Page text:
The stranger at prayer

September 13, 2011

At the park a few weeks ago, I clambered up the playground
ladder, pursued by my son. At the top I turned to meet a praying mantis face to
face. It was small and perched on the smooth, domed top of one of the playground's
structural pillars. It looked very much out of place.

"Soren, come look at the praying mantis," I urged my son,
drawing on a reservoir of science nerddom that I thought had been drained
before high school. I picked him up so he could see the creature eye to eye. I
explained that the insect was named for its front legs, which look like they
are joined in prayer.

Soren came back for a few more glances between trips down the
slide. I, on the other hand, was transfixed. How had this thing gotten up
there? How would it get down? It appeared to be looking at me. What was I to it,
I wondered?

Naturally, I thought of St. Simeon Stylites. As described by
Evagrius in his Ecclesiastical History,
Simeon was a Syrian monk devoted to extreme holiness, spending the last 37
years of his life on top of a series of columns. He was an object of
considerable reverence, even drawing Emperor Theodosius II to the base of his
pillar to seek Simeon's guidance and blessing. More than 100 years after
Simeon's death, Evagrius records that his relics were still greatly cherished.

Simeon lacked the means to leave behind a memoir of his
spiritual awakening--and he may also have lacked the desire. Yet others have
been tempted to fill in the gaps left by the striking image of the saint on the
pillar. Alfred Lord Tennyson gave him a Romantic voice, hot and prideful: the night, after a little sleep,
I wake: the chill stars sparkle; I am wet
With drenching dews, or stiff with crackling frost.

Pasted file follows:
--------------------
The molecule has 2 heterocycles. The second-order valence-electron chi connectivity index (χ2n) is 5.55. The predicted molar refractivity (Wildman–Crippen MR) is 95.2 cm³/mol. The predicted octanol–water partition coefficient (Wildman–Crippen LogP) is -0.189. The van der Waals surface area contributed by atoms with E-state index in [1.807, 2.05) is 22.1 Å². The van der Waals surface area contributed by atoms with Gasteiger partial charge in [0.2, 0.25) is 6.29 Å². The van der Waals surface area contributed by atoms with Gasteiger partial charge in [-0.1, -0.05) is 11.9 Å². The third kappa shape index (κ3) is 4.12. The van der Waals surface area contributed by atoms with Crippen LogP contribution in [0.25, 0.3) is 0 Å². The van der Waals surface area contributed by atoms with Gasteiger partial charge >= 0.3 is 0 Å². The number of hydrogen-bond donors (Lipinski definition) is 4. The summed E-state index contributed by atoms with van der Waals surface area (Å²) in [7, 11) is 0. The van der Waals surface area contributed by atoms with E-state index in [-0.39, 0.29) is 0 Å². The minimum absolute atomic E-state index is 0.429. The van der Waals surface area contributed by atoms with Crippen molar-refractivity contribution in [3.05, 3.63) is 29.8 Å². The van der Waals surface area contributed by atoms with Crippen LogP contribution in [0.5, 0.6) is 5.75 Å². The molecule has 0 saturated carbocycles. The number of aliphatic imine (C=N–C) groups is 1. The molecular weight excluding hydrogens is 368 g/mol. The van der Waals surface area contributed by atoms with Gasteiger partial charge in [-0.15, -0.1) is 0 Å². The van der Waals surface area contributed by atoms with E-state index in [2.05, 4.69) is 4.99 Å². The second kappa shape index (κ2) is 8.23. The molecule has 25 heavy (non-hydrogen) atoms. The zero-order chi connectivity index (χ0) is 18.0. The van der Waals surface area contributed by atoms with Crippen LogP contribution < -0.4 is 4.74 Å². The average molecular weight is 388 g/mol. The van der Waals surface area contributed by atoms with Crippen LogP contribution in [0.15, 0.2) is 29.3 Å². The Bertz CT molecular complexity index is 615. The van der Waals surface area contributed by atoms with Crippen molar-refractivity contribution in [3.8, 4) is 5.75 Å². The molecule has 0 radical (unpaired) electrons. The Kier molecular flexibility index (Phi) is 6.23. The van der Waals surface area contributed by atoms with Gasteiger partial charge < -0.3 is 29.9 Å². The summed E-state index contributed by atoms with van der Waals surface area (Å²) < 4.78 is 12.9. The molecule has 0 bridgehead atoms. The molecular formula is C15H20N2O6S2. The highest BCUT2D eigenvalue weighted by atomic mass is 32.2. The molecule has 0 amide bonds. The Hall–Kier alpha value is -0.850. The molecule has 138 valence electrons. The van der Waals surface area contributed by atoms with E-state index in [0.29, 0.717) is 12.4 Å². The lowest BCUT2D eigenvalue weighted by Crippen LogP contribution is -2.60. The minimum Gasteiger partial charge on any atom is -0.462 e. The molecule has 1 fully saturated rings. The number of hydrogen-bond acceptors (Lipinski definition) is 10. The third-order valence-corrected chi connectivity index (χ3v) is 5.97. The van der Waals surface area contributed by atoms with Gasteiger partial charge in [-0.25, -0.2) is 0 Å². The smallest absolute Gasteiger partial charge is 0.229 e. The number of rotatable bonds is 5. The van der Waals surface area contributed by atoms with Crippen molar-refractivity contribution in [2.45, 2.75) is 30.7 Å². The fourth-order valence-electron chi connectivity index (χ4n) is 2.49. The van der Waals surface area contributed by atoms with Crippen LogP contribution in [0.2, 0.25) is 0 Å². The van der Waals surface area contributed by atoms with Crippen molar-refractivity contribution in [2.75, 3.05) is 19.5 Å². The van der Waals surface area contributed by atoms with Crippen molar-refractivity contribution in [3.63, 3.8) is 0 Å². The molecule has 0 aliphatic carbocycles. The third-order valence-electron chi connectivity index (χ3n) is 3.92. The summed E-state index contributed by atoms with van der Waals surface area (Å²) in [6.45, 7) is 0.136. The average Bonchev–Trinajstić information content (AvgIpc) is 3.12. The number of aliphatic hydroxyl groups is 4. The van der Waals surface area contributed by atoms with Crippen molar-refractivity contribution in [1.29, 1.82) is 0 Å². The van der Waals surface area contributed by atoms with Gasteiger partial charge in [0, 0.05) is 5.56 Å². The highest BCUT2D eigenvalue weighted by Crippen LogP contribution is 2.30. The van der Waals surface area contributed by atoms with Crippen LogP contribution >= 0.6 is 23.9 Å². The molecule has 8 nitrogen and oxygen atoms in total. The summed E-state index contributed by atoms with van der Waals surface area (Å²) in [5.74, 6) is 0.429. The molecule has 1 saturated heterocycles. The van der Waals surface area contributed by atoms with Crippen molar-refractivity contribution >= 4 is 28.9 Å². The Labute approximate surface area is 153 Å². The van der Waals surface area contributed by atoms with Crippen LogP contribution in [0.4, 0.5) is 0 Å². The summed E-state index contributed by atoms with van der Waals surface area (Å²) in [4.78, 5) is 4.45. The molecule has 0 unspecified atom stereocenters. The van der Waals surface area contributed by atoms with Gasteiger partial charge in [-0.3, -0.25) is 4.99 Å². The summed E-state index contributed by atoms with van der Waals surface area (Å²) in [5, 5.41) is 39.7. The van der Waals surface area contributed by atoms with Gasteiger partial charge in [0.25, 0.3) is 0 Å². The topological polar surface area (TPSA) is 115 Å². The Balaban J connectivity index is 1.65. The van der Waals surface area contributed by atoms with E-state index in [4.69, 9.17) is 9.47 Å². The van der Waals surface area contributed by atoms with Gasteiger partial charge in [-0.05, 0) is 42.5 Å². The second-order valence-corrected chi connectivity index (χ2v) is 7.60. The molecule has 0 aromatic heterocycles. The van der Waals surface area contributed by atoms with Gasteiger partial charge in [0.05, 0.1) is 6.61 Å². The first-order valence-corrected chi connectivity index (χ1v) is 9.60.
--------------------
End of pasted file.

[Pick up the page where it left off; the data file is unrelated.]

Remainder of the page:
I wear an undress'd goatskin on my back;
A grazing iron collar grinds my neck;
And in my weak, lean arms I lift the cross,
And strive and wrestle with thee till I die:
O mercy, mercy! wash away my sin.

It's a splendid poem. But it seems anachronistic, as though a
voice from modernity were irritated by the ancients' refusal to spend much time
recording their introspections. While it may be that the real St. Simeon was as
obsessively jealous of God's favor as the one in Tennyson's imagination,
whatever motives in fact drove him from sheepfold to monastery to mountain
hermitage to pillar are lost to time. If there's a characteristic delusion of
our modern culture, it's that we can enter the sealed vault of the past and
read its secrets in our own language.

As I stared at this stylite mantis, I began to imagine that it
wanted my help. It had large eyes set at the edges of its triangular head, and
as it swiveled they would rest on me. It reached out its praying hands in my
direction--though, I later realized, this is probably what it does to its prey,

I retrieved a piece of paper from our stroller and set it at the
edge of the pillar. After a few cautious tries, the insect alighted. I carried
it to the foot of a tree, which it climbed with astonishing speed. I put my son
on my shoulders so he could watch it disappear into the leaves--a
fast-departing traveler from a silent realm.